Southwest Flight 1380 passengers sue airline, engine manufacturers

Southwest Flight 1380 passengers sue airline, engine manufacturers

June 20 (UPI) — A group of passengers from Southwest Airlines Flight 1380 sued the airline and engine manufacturers after an engine explosion in April.

Eight passengers from the flight filed a lawsuit in New York Supreme Court on Tuesday alleging physical and mental trauma in the aftermath of the fatal explosion that led to an emergency landing in Philadelphia.

“They feel like they’ve had a horrific experience that will stay with them for life,” said Jonathan Johnson, the lawyer representing the passengers. “Another reason we’re doing this is to make sure that this doesn’t happen to any other passengers on airline flights.”

Johnson said the passengers in the lawsuit experienced vertigo, dizziness and extreme emotional distress, including anxiety, nightmares, and fear of flying and loud noises.

The plaintiffs said they “were confronted with their greatest fear, the overwhelming horror of being trapped in a plane about to crash,” ABC News reported.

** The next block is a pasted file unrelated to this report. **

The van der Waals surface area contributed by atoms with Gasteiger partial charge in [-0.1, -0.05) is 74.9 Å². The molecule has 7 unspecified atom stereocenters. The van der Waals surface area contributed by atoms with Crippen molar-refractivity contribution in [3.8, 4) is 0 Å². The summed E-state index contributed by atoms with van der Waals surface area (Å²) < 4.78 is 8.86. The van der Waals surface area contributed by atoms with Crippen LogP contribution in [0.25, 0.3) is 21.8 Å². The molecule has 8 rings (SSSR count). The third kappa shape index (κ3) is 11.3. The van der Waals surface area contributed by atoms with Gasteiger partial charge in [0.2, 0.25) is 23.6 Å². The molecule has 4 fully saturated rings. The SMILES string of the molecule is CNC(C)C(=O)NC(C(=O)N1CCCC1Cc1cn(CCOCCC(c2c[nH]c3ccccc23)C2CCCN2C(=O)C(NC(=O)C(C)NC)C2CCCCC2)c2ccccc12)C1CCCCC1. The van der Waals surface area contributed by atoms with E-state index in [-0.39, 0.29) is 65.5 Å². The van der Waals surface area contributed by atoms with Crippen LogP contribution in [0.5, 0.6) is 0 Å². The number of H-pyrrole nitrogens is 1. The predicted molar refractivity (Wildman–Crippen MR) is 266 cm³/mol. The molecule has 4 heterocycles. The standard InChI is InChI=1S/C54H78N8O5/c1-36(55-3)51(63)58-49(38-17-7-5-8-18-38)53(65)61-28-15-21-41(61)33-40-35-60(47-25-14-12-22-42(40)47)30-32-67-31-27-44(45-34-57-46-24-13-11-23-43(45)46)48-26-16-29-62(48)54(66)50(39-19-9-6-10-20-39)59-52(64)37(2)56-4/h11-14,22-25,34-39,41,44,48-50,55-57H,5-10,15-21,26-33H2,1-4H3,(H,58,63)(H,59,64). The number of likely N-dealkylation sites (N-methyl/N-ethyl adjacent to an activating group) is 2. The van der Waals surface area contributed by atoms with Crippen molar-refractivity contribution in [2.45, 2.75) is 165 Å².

The lawsuit also says Southwest failed to properly maintain the aircraft and CFM56-7B engines and cites Southwest, Boeing and three companies involved in the building of the plane’s engine for negligence.

“Southwest Airlines negligently failed in its duty to provide the highest degree of care for its passengers whose lives were at risk,” the lawsuit states. “Southwest Airlines negligently failed to reasonably monitor, inspect, test service, maintain and repair the aircraft and engine.”

Investigators said a fan blade in one of the engines broke away due to metal fatigue and debris struck the side of the plane, breaking one of the windows, as the plane was traveling from New York City to Dallas.

One passenger was partially sucked out of the broken window, but other passengers were able to pull her back inside the aircraft. The woman, Jennifer Riordan, died of her injuries.

Flight 1380 passenger Lilia Chavez also sued Southwest Airlines and CFM International in April, accusing the companies of negligence and “willful, wanton and outrageous conduct.”